Added to Favorites

Related Searches

Definitions

The division algorithm is a theorem in mathematics which precisely expresses the outcome of the usual process of division of integers. The name is something of a misnomer, as it is a theorem, not an algorithm, i.e. a well-defined procedure for achieving a specific task — although the division algorithm can be used to find the greatest common divisor of two integers.## Statement of theorem

Specifically, the division algorithm states that given two integers a and d, with d ≠ 0 ## Examples

## Proof

The proof consists of two parts — first, the proof of the existence of q and r, and second, the proof of the uniqueness of q and r.
### Existence

Consider the set### Uniqueness

Suppose there exists q, q' , r, r' with 0 ≤ r, r' < |d| such that a = dq + r and a = dq' + r' . Without loss of generality we may assume that q ≤ q' .
## Generalizations

There is nothing particularly special about the set of remainders {0, 1, ..., |d| − 1}. We could use any set of |d| integers, such that every integer is congruent to one of the integers in the set. This particular set of remainders is very convenient, but it is not the only choice. See also coset and equivalence relation.
## External links

It should be noted that the term "division algorithm" in the study of algebra is commonly applied to the more general variant of this theorem, shown to hold in integral domains which are principal ideal domains.

There exist unique integers q and r such that a = qd + r and 0 ≤ r < | d |, where | d | denotes the absolute value of d.

The integer

- q is called the quotient
- r is called the remainder
- d is called the divisor
- a is called the dividend

- If a = 7 and d = 3, then q = 2 and r = 1, since 7 = (2)(3) + 1.
- If a = 7 and d = −3, then q = −2 and r = 1, since 7 = (−2)(−3) + 1.
- If a = −7 and d = 3, then q = −3 and r = 2, since −7 = (−3)(3) + 2.
- If a = −7 and d = −3, then q = 3 and r = 2, since −7 = (3)(−3) + 2.

- $S\; =\; left\{a\; -\; nd\; :\; n\; in\; mathbb\{Z\}right\}.$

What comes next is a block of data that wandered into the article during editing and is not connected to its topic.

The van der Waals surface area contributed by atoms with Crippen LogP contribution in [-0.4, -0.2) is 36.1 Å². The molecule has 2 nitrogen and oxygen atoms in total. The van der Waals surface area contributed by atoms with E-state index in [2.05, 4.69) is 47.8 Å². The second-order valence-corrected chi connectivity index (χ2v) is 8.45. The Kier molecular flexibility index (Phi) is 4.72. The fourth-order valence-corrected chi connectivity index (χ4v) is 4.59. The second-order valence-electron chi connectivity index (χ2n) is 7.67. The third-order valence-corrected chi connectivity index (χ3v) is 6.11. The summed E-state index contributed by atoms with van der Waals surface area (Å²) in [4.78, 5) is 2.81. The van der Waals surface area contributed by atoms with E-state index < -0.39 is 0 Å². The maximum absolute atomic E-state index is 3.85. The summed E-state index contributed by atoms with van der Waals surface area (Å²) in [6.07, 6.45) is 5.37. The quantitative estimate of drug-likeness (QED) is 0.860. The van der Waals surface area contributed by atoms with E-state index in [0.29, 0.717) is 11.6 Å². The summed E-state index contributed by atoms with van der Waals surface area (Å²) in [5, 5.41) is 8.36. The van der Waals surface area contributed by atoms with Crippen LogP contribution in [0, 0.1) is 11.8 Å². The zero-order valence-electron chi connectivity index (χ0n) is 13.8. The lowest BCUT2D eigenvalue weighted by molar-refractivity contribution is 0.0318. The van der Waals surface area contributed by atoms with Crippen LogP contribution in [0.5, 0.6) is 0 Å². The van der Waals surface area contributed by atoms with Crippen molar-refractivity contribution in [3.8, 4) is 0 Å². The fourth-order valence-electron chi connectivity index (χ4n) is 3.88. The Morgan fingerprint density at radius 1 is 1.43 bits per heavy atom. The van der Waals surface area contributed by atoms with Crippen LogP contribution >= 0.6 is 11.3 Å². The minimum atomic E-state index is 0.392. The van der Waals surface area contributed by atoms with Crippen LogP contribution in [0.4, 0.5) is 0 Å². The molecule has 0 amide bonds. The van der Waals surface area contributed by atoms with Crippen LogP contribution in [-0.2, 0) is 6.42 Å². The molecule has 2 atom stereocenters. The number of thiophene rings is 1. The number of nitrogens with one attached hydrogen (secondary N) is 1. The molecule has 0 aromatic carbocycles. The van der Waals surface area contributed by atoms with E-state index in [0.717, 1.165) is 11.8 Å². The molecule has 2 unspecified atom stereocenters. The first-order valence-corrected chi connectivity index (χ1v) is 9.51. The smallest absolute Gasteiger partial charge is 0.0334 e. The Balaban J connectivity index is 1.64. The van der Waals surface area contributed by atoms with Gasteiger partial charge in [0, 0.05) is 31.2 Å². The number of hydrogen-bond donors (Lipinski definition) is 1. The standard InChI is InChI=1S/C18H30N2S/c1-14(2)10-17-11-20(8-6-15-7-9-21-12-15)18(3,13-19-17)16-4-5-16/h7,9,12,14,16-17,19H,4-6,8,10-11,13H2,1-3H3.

We claim that S contains at least one nonnegative integer. There are two cases to consider.

- If d < 0, then −d > 0, and by the Archimedean property, there is a nonnegative integer n such that (−d)n ≥ −a, i.e. a − dn ≥ 0.
- If d > 0, then again by the Archimedean property, there is a nonnegative integer n such that dn ≥ −a, i.e. a − d(−n) = a + dn ≥ 0.

In either case, we have shown that S contains a nonnegative integer. This means we can apply the well-ordering principle, and deduce that S contains a least nonnegative integer r. If we now let q = (a − r)/d, then q and r are integers and a = qd + r.

It only remains to show that 0 ≤ r < |d|. The first inequality holds because of the choice of r as a nonnegative integer. To show the last (strict) inequality, suppose that r ≥ |d|. Since d ≠ 0, r > 0, and again d > 0 or d < 0.

- If d > 0, then r ≥ d implies a-qd ≥ d. This implies that a-qd-d ≥0, further implying that a-(q+1)d ≥ 0. Therefore, a-(q+1)d is in S and, since a-(q+1)d=r-d with d>0 we know a-(q+1)d<r, contradicting the assumption that r was the least nonnegative element of S.
- If d<0 then r ≥ -d implying that a-qd ≥ -d. This implies that a-qd+d ≥0, further implying that a-(q-1)d ≥ 0. Therefore, a-(q-1)d is in S and, since a-(q-1)d=r+d with d<0 we know a-(q-1)d<r, contradicting the assumption that r was the least nonnegative element of S.

In either case, we have shown that r > 0 was not really the least nonnegative integer in S, after all. This is a contradiction, and so we must have r < |d|. This completes the proof of the existence of q and r.

Subtracting the two equations yields: d(q' - q) = (r - r' ).

If d > 0 then r' ≤ r and r < d ≤ d+r' , and so (r-r' ) < d. Similarly, if d < 0 then r ≤ r' and r' < -d ≤ -d+r, and so -(r- r' ) < -d. Combining these yields |r- r' | < |d|.

The original equation implies that |d| divides |r- r' |; therefore either |d| ≤ |r- 'r' | or |r- r' |=0. Because we just established that |r-r' | < |d|, by trichotomy we may conclude that the first possibility cannot hold. Thus, r=r' .

Substituting this into the original two equations quickly yields dq = dq' and, since we assumed d is not 0, it must be the case that q = q' proving uniqueness.

Wikipedia, the free encyclopedia © 2001-2006 Wikipedia contributors (Disclaimer)

This article is licensed under the GNU Free Documentation License.

Last updated on Saturday September 20, 2008 at 02:18:03 PDT (GMT -0700)

View this article at Wikipedia.org - Edit this article at Wikipedia.org - Donate to the Wikimedia Foundation

This article is licensed under the GNU Free Documentation License.

Last updated on Saturday September 20, 2008 at 02:18:03 PDT (GMT -0700)

View this article at Wikipedia.org - Edit this article at Wikipedia.org - Donate to the Wikimedia Foundation

Copyright © 2015 Dictionary.com, LLC. All rights reserved.